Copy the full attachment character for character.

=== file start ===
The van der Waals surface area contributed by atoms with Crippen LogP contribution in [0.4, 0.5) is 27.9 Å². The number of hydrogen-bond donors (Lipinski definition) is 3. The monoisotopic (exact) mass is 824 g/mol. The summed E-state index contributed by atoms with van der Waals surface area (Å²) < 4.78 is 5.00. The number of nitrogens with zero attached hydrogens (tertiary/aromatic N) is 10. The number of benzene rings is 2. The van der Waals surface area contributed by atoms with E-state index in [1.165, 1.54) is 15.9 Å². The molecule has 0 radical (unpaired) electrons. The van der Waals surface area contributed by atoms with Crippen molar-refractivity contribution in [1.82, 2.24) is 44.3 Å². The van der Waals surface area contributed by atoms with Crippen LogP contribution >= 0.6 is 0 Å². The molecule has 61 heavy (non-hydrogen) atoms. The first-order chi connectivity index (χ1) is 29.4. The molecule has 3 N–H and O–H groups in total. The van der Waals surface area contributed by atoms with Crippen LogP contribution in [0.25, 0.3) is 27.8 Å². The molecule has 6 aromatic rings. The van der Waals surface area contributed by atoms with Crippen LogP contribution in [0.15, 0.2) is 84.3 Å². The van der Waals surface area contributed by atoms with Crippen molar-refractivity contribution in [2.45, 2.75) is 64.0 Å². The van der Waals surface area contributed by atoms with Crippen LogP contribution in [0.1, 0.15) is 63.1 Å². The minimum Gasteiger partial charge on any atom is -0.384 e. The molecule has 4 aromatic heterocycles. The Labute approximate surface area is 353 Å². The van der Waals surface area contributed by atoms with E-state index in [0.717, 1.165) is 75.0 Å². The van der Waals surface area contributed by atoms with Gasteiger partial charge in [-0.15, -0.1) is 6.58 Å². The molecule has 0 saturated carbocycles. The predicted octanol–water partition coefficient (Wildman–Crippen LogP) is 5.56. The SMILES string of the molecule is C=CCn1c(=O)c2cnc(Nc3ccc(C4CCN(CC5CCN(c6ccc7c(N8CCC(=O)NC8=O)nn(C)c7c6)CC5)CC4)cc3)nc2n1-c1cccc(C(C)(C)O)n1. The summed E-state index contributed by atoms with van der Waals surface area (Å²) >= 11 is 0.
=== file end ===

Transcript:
The van der Waals surface area contributed by atoms with Crippen LogP contribution in [0.4, 0.5) is 27.9 Å². The number of hydrogen-bond donors (Lipinski definition) is 3. The monoisotopic (exact) mass is 824 g/mol. The summed E-state index contributed by atoms with van der Waals surface area (Å²) < 4.78 is 5.00. The number of nitrogens with zero attached hydrogens (tertiary/aromatic N) is 10. The number of benzene rings is 2. The van der Waals surface area contributed by atoms with E-state index in [1.165, 1.54) is 15.9 Å². The molecule has 0 radical (unpaired) electrons. The van der Waals surface area contributed by atoms with Crippen molar-refractivity contribution in [1.82, 2.24) is 44.3 Å². The van der Waals surface area contributed by atoms with Crippen LogP contribution >= 0.6 is 0 Å². The molecule has 61 heavy (non-hydrogen) atoms. The first-order chi connectivity index (χ1) is 29.4. The molecule has 3 N–H and O–H groups in total. The van der Waals surface area contributed by atoms with Crippen LogP contribution in [0.25, 0.3) is 27.8 Å². The molecule has 6 aromatic rings. The van der Waals surface area contributed by atoms with Crippen LogP contribution in [0.15, 0.2) is 84.3 Å². The van der Waals surface area contributed by atoms with Crippen molar-refractivity contribution in [2.45, 2.75) is 64.0 Å². The van der Waals surface area contributed by atoms with Crippen LogP contribution in [0.1, 0.15) is 63.1 Å². The minimum Gasteiger partial charge on any atom is -0.384 e. The molecule has 4 aromatic heterocycles. The Labute approximate surface area is 353 Å². The van der Waals surface area contributed by atoms with E-state index in [0.717, 1.165) is 75.0 Å². The van der Waals surface area contributed by atoms with Gasteiger partial charge in [-0.15, -0.1) is 6.58 Å². The molecule has 0 saturated carbocycles. The predicted octanol–water partition coefficient (Wildman–Crippen LogP) is 5.56. The SMILES string of the molecule is C=CCn1c(=O)c2cnc(Nc3ccc(C4CCN(CC5CCN(c6ccc7c(N8CCC(=O)NC8=O)nn(C)c7c6)CC5)CC4)cc3)nc2n1-c1cccc(C(C)(C)O)n1. The summed E-state index contributed by atoms with van der Waals surface area (Å²) >= 11 is 0.